The Health and Safety Executive (HSE) formally launched a powerful campaign late last year, Working Minds, which it intends to help tackle the issue of work-related stress and its impact on the mental health of construction workers across the UK.
It comes at a time when mental health charity Mind estimates that two in five workers saw their mental health worsen during the pandemic. As many as 17 million working days were lost in 2020 as a result of stress, anxiety or depression, reflecting the sizable impact poor mental health can have on the UK economy. Sectors such as construction are labour-intensive, and so absences due to mental health problems make it more sensitive to such disruption than others.
No longer invisible to the naked eye
Working Minds targets the construction as one of five core sectors in need of a fresh approach to the mental health of employees. As we reported in late 2021, mental health issues were identified as one of the prime causes of injury in the workplace last year. A majority experiencing mental health problems admitted their issues directly impacted their working lives.
As a regulator, HSE has organised to help identify key triggers of stress, remind employers of their legal requirements and help educate on how to manage risks in the workplace accordingly. Sarah Albon, HSE’s chief executive, claimed: Work-related stress and poor mental health should be treated with the same significance as risks of poor physical health and injury.”
Up until recently, HSE spot checks were carried out with the intention of identifying risks to workers more visible to the naked eye. However, the HSE has extended such spot checks to now include an aspect to spot checks which can identify signs of stress among workers. These spot checks, which are conducted unannounced thousands of times a year across the country, will now have the tools needed to help spot mental health risks among workers.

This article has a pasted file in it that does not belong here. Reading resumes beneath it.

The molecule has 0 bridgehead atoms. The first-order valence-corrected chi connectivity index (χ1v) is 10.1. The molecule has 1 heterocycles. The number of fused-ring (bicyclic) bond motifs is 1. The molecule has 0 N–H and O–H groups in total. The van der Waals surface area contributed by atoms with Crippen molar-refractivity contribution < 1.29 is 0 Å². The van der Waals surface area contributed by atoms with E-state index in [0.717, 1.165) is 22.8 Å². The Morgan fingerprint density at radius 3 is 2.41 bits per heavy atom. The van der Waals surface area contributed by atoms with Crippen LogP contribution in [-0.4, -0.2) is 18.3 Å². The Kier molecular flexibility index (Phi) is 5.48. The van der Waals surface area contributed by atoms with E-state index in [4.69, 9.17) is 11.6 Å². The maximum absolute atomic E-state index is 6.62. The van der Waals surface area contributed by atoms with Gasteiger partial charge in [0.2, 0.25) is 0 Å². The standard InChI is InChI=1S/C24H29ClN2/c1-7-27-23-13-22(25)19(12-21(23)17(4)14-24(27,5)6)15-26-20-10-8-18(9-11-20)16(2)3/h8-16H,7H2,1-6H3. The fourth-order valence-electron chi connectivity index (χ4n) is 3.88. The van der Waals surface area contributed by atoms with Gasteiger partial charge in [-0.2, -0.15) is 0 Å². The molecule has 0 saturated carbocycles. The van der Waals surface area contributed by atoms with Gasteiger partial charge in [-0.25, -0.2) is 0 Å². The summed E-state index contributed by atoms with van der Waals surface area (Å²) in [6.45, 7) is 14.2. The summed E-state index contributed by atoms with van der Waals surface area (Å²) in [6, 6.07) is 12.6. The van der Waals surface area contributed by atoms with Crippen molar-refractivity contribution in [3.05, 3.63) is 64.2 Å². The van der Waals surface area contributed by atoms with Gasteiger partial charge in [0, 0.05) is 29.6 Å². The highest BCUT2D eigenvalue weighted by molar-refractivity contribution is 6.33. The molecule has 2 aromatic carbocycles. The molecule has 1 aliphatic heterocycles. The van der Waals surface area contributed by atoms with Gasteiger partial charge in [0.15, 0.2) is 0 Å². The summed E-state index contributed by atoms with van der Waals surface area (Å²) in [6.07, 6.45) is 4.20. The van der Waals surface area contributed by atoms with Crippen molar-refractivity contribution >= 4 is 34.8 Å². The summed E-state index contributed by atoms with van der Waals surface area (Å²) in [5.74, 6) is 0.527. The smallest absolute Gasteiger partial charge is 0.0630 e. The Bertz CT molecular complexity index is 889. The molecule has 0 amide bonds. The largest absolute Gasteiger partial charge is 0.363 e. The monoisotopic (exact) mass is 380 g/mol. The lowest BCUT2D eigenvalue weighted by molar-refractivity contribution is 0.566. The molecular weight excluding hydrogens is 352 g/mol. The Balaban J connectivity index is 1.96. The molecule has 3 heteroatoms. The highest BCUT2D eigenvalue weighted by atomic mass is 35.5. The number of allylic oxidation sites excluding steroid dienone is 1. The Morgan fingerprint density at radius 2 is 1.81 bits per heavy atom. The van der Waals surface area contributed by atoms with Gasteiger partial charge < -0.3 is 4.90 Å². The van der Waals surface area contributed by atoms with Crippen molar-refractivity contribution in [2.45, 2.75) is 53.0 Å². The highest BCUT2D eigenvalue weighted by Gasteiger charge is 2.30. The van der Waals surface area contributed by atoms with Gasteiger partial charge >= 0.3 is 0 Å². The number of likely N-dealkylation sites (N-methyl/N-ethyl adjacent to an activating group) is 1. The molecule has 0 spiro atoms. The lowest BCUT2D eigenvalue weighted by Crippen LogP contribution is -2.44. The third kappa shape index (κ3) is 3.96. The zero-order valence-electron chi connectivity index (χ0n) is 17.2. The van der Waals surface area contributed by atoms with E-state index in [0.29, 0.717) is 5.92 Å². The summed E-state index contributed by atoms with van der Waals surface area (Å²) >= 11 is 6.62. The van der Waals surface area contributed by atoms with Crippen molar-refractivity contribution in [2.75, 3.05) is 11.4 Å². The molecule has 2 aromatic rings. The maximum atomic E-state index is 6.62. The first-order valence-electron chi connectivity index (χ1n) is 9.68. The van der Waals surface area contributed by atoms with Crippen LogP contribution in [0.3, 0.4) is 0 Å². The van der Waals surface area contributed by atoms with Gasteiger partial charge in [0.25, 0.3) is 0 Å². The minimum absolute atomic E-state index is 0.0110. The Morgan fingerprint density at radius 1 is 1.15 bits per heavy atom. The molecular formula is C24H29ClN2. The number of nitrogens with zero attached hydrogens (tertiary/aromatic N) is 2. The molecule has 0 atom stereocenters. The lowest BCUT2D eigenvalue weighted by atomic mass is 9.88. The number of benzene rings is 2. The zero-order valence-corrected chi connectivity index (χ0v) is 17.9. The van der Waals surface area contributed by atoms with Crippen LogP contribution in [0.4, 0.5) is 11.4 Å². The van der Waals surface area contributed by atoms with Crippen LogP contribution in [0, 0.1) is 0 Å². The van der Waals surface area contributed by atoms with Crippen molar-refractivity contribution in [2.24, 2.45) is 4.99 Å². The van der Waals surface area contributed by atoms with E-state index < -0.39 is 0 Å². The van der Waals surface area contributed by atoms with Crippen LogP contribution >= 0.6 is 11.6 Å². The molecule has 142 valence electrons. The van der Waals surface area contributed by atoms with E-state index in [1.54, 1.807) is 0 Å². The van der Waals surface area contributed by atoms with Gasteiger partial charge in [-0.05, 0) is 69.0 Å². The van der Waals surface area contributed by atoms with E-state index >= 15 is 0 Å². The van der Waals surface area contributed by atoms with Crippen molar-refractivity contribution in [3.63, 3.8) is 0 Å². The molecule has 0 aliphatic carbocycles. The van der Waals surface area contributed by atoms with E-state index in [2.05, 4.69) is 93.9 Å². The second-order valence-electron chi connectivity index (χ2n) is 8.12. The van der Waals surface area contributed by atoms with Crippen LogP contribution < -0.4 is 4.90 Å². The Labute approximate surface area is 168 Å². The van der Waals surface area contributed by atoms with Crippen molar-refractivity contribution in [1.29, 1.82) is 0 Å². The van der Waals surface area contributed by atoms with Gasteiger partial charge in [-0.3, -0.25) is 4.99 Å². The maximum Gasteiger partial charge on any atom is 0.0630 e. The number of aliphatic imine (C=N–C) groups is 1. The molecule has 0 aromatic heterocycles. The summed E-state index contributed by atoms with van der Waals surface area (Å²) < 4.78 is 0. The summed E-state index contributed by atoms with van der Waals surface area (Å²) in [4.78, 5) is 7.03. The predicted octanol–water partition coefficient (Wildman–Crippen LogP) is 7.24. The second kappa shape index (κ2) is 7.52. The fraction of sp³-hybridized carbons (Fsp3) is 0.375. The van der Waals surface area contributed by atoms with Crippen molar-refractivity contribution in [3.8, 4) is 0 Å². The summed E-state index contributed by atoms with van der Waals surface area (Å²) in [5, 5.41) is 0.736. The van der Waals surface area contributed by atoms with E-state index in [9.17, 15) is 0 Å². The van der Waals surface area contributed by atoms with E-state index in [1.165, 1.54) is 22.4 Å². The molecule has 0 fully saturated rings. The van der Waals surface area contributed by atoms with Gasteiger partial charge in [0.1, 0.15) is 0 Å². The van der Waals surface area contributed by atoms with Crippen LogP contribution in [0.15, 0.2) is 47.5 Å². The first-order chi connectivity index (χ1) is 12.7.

Such a move gives employers greater responsibilities to take active measures to critically assess and mitigate psychological risks to health on top of existing responsibilities regarding health and safety.
The Five Rs
Like any good campaign, Working Minds includes a memorable tool which serves as its very own Five-Rs:
- Reach out
- Make it Routine
The Five Rs are aimed specifically at small businesses and remain applicable to those in construction especially. Reaching out encourages employers and workers to communicate clearly if issues are brewing. Recognising is the means of spotting problems before they are allowed to fester. Respond pertains to taking active steps to lessen the impact of risks to mental health risks.
Reflection allows workers and employers alike to think clearly about how they behave in the workplace and what they can do to make the environment a safe space mentally for all. The final R, Routine, helps enshrine best practice in place, lessening the likelihood of problems arising in the future, making sure construction businesses are fit for purpose and dedicated to protecting the good mental health of their workers.
All in the mind
Hawksafe is encouraged to see efforts being made by the likes of the HSE to actively improve standards regarding how businesses handle mental health issues in the workplace. Working Minds is aimed at five sectors of the economy which hire an estimated total of six million people, including construction workers. However, as we know, mental health problems aren’t exclusively a problem for the individual but in a collective sense too, whether that’s impacting the colleagues, friends or family members of those experiencing difficulties.
We are proud to offer our very own Mental Health First Aid MHFA) courses to help construction businesses understand the importance of MHFA, how to identify risks in the workplace and how to provide assistance in the event of incidents occurring. Through resources such as our MHFA courses and campaigns such as Working Minds, the conversation about improving the mental health of UK workers should begin to permeate throughout the construction sector. Mental health might be all in the mind, but it doesn’t have to be invisible to the naked eye and neglected any longer.